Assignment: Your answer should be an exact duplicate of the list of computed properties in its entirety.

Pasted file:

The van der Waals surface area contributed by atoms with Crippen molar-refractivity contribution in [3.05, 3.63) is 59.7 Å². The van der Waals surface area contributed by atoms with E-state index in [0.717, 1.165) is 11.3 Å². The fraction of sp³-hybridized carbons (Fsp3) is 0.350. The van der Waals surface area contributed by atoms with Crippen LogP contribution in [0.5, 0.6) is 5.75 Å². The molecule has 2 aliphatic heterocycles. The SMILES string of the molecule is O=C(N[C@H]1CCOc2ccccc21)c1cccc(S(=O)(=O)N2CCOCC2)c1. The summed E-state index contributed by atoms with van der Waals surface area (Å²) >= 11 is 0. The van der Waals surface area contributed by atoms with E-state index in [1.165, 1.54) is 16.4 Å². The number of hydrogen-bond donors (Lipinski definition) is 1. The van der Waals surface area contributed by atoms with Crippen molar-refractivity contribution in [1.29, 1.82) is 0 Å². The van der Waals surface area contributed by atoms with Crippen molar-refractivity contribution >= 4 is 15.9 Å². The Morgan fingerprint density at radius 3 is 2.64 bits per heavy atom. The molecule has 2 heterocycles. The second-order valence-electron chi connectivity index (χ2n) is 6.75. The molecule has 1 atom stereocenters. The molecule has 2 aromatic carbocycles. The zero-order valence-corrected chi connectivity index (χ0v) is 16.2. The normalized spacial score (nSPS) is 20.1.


The van der Waals surface area contributed by atoms with Crippen molar-refractivity contribution in [3.05, 3.63) is 59.7 Å². The van der Waals surface area contributed by atoms with E-state index in [0.717, 1.165) is 11.3 Å². The fraction of sp³-hybridized carbons (Fsp3) is 0.350. The van der Waals surface area contributed by atoms with Crippen LogP contribution in [0.5, 0.6) is 5.75 Å². The molecule has 2 aliphatic heterocycles. The SMILES string of the molecule is O=C(N[C@H]1CCOc2ccccc21)c1cccc(S(=O)(=O)N2CCOCC2)c1. The summed E-state index contributed by atoms with van der Waals surface area (Å²) >= 11 is 0. The van der Waals surface area contributed by atoms with E-state index in [1.165, 1.54) is 16.4 Å². The number of hydrogen-bond donors (Lipinski definition) is 1. The van der Waals surface area contributed by atoms with Crippen molar-refractivity contribution in [1.29, 1.82) is 0 Å². The van der Waals surface area contributed by atoms with Crippen molar-refractivity contribution >= 4 is 15.9 Å². The Morgan fingerprint density at radius 3 is 2.64 bits per heavy atom. The molecule has 2 heterocycles. The second-order valence-electron chi connectivity index (χ2n) is 6.75. The molecule has 1 atom stereocenters. The molecule has 2 aromatic carbocycles. The zero-order valence-corrected chi connectivity index (χ0v) is 16.2. The normalized spacial score (nSPS) is 20.1.